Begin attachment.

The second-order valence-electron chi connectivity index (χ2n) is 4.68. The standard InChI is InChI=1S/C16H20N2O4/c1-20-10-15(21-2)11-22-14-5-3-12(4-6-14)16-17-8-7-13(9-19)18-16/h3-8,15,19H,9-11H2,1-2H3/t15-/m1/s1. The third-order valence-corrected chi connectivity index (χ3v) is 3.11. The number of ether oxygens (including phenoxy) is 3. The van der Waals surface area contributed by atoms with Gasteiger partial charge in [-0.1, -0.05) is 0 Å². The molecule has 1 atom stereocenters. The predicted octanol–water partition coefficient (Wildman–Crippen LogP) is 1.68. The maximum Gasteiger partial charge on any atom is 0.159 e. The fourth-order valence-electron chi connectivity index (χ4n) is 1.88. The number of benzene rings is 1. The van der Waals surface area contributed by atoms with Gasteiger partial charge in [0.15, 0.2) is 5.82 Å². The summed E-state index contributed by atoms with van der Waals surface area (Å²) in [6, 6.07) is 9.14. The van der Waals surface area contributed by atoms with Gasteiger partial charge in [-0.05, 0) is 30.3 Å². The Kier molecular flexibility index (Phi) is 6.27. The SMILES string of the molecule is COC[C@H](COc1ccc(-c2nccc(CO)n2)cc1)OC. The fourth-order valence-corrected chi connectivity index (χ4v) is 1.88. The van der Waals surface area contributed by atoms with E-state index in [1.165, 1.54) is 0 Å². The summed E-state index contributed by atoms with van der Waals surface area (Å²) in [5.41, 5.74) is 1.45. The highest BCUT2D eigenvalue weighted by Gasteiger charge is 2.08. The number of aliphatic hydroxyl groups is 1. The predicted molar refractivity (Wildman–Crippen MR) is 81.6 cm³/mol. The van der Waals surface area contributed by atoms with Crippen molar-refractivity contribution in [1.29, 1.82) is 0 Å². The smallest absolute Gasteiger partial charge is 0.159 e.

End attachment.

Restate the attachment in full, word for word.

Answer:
The second-order valence-electron chi connectivity index (χ2n) is 4.68. The standard InChI is InChI=1S/C16H20N2O4/c1-20-10-15(21-2)11-22-14-5-3-12(4-6-14)16-17-8-7-13(9-19)18-16/h3-8,15,19H,9-11H2,1-2H3/t15-/m1/s1. The third-order valence-corrected chi connectivity index (χ3v) is 3.11. The number of ether oxygens (including phenoxy) is 3. The van der Waals surface area contributed by atoms with Gasteiger partial charge in [-0.1, -0.05) is 0 Å². The molecule has 1 atom stereocenters. The predicted octanol–water partition coefficient (Wildman–Crippen LogP) is 1.68. The maximum Gasteiger partial charge on any atom is 0.159 e. The fourth-order valence-electron chi connectivity index (χ4n) is 1.88. The number of benzene rings is 1. The van der Waals surface area contributed by atoms with Gasteiger partial charge in [0.15, 0.2) is 5.82 Å². The summed E-state index contributed by atoms with van der Waals surface area (Å²) in [6, 6.07) is 9.14. The van der Waals surface area contributed by atoms with Gasteiger partial charge in [-0.05, 0) is 30.3 Å². The Kier molecular flexibility index (Phi) is 6.27. The SMILES string of the molecule is COC[C@H](COc1ccc(-c2nccc(CO)n2)cc1)OC. The fourth-order valence-corrected chi connectivity index (χ4v) is 1.88. The van der Waals surface area contributed by atoms with E-state index in [1.165, 1.54) is 0 Å². The summed E-state index contributed by atoms with van der Waals surface area (Å²) in [5.41, 5.74) is 1.45. The highest BCUT2D eigenvalue weighted by Gasteiger charge is 2.08. The number of aliphatic hydroxyl groups is 1. The predicted molar refractivity (Wildman–Crippen MR) is 81.6 cm³/mol. The van der Waals surface area contributed by atoms with Crippen molar-refractivity contribution in [1.29, 1.82) is 0 Å². The smallest absolute Gasteiger partial charge is 0.159 e.